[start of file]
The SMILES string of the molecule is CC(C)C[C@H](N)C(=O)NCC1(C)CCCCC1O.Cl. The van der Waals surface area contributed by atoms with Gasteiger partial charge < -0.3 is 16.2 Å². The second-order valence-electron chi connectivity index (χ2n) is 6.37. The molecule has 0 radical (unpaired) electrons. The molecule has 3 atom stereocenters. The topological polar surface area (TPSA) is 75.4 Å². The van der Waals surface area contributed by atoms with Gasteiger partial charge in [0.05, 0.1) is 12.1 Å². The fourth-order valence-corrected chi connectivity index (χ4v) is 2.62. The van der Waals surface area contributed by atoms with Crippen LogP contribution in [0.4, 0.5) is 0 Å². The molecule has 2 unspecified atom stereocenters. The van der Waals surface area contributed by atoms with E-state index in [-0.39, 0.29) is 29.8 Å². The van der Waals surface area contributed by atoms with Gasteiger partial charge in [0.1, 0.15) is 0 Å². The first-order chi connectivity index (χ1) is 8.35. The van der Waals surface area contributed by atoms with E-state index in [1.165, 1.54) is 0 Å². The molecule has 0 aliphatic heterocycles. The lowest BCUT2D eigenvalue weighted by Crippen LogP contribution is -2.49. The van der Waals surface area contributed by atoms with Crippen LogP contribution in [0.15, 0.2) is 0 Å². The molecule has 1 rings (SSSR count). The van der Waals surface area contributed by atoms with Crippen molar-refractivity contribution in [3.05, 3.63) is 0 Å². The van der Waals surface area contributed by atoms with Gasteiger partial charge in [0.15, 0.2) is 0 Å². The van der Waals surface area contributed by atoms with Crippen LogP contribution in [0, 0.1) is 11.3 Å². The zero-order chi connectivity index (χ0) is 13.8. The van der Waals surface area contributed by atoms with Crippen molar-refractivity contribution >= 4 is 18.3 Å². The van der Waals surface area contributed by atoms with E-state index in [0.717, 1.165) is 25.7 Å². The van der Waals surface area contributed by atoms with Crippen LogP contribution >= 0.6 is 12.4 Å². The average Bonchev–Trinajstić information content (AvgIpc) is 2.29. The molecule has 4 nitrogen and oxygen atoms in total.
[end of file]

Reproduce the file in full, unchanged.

The SMILES string of the molecule is CC(C)C[C@H](N)C(=O)NCC1(C)CCCCC1O.Cl. The van der Waals surface area contributed by atoms with Gasteiger partial charge < -0.3 is 16.2 Å². The second-order valence-electron chi connectivity index (χ2n) is 6.37. The molecule has 0 radical (unpaired) electrons. The molecule has 3 atom stereocenters. The topological polar surface area (TPSA) is 75.4 Å². The van der Waals surface area contributed by atoms with Gasteiger partial charge in [0.05, 0.1) is 12.1 Å². The fourth-order valence-corrected chi connectivity index (χ4v) is 2.62. The van der Waals surface area contributed by atoms with Crippen LogP contribution in [0.4, 0.5) is 0 Å². The molecule has 2 unspecified atom stereocenters. The van der Waals surface area contributed by atoms with E-state index in [-0.39, 0.29) is 29.8 Å². The van der Waals surface area contributed by atoms with Gasteiger partial charge in [0.1, 0.15) is 0 Å². The first-order chi connectivity index (χ1) is 8.35. The van der Waals surface area contributed by atoms with E-state index in [1.165, 1.54) is 0 Å². The molecule has 0 aliphatic heterocycles. The lowest BCUT2D eigenvalue weighted by Crippen LogP contribution is -2.49. The van der Waals surface area contributed by atoms with Crippen LogP contribution in [0.15, 0.2) is 0 Å². The molecule has 1 rings (SSSR count). The van der Waals surface area contributed by atoms with Crippen molar-refractivity contribution in [3.05, 3.63) is 0 Å². The van der Waals surface area contributed by atoms with Gasteiger partial charge in [0.15, 0.2) is 0 Å². The van der Waals surface area contributed by atoms with Crippen LogP contribution in [0, 0.1) is 11.3 Å². The zero-order chi connectivity index (χ0) is 13.8. The van der Waals surface area contributed by atoms with Crippen molar-refractivity contribution >= 4 is 18.3 Å². The van der Waals surface area contributed by atoms with E-state index in [0.717, 1.165) is 25.7 Å². The van der Waals surface area contributed by atoms with Crippen LogP contribution >= 0.6 is 12.4 Å². The average Bonchev–Trinajstić information content (AvgIpc) is 2.29. The molecule has 4 nitrogen and oxygen atoms in total.